Wednesday, November 15, 2006

Reasons to Avoid War

Most people would think that reasons to avoid war would be obvious to anyone, but I think this reason is very damning to our current war efforts. The New York Times had an article about various murder cases related to the war in Iraq.

Later in the article it discusses a case where an Iraqi civilian was killed by American military personnel. This doesn't sound strange considering it is a war, but this is what caught my eye:

As part of the plea agreement, Private Jodka testified that he participated in a plan formed by the squad leader, Sgt. Lawrence G. Hutchins, to kidnap and kill a known insurgent. In the dark, the squad kidnapped and killed the wrong man.

This is a perfect example of military personnel doing something wrong which they justify as being right in the name of war. I am not talking about the mistake of getting the wrong man in the dark. I am talking about the plot to abduct and kill a terrorist. If it had been a legitimate operation they would have been planning to capture and interrogate the terrorist. In that case, getting the wrong man would have meant that they could free him.

Why this is a good reason not to go to war is that anytime we go to war we set the stage for these kinds of "operations" orchestrated by men like Sgt. Hutchins (who appears to deserve the bulk of the blame here).

5 comments:

Jason said...

I'm no fan of war. I think war is a horrible thing, and should be avoided at all costs, except when used to defend one's freedom, or the freedom of others - as is the case with the war in Iraq.

Using the above cited example as a reason to avoid war, however, is similar to suggesting that we shouldn't have banks, because having banks around tempts certain people to rob them.

Soldiers such as those mentioned above are criminals and should be punished as such - war or no war. But using the deplorable behavior of a few to denounce an action - this one with the intention to liberate millions of the oppressed - is a little silly.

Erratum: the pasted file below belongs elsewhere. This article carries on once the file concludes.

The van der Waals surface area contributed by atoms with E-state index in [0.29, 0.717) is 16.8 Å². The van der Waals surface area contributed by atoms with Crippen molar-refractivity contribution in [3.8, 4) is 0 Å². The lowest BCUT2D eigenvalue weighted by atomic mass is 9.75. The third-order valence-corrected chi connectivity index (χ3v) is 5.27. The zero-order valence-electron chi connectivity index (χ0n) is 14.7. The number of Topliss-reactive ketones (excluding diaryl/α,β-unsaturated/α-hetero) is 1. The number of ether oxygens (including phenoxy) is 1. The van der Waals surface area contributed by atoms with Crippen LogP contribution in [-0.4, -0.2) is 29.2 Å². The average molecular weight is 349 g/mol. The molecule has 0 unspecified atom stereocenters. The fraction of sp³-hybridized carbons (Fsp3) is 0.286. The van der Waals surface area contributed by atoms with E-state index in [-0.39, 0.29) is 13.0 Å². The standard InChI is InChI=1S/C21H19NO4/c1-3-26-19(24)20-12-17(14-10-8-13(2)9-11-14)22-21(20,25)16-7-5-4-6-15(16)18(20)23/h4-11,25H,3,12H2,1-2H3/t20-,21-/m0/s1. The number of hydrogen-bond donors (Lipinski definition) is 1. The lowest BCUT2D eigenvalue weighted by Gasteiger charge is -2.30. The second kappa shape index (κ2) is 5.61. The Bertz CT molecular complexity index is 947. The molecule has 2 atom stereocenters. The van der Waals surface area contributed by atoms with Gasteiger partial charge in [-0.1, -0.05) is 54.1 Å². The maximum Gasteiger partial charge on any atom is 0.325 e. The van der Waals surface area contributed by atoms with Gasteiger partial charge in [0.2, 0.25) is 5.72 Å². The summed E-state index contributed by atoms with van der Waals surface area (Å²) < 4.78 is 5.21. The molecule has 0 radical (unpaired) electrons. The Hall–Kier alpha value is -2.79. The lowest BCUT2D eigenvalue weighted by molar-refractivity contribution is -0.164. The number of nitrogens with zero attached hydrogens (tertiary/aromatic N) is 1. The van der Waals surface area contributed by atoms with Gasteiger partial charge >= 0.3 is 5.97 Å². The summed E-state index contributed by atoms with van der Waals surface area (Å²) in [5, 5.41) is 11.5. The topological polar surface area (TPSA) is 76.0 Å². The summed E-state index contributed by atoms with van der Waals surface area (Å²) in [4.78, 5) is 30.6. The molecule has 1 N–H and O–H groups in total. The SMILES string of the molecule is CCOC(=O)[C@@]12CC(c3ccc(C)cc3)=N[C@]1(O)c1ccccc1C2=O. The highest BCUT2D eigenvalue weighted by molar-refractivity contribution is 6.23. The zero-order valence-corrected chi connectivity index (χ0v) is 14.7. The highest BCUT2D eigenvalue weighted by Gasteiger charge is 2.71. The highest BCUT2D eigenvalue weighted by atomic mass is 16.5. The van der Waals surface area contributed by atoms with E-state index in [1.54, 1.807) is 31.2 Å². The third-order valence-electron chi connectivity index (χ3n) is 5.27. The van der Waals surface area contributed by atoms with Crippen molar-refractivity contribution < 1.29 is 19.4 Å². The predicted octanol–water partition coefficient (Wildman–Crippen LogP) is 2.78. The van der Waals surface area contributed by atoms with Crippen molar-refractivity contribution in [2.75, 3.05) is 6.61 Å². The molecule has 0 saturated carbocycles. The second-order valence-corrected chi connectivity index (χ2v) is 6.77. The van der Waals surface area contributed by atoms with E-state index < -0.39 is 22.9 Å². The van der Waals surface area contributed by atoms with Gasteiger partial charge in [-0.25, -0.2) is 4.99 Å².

There are far better reasons out there to disagree with this or any war than the inappropriate behavior of a very few of our troops.

David said...

I agree that there are plenty of other reasons to oppose war, however, I think going to war is much different than having banks. Banks generally serve a valuable function, war generally doesn't.

I understand the expressed ideals of liberating the Iraqis from an oppressive regime, but nobody has shown that this action was within the realm of our responsibility. We overstepped our bounds. That is why I oppose the war.

I was a little skeptical when this war started, but as time drags on I am becoming more and more convinced that starting this war was the wrong decision. It's too bad that simply leaving would not fix this mistake.

Jason & Denise Black said...

We're going to have to disagree about whether or not we overstepped our bounds.

We failed to enter WWII until we were attacked by Japan. Had we entered sooner - seeking only to protect the innocent - we could have saved many lives and ended the war much sooner. At the time, many said that we would be overstepping our bounds to enter in unprovoked.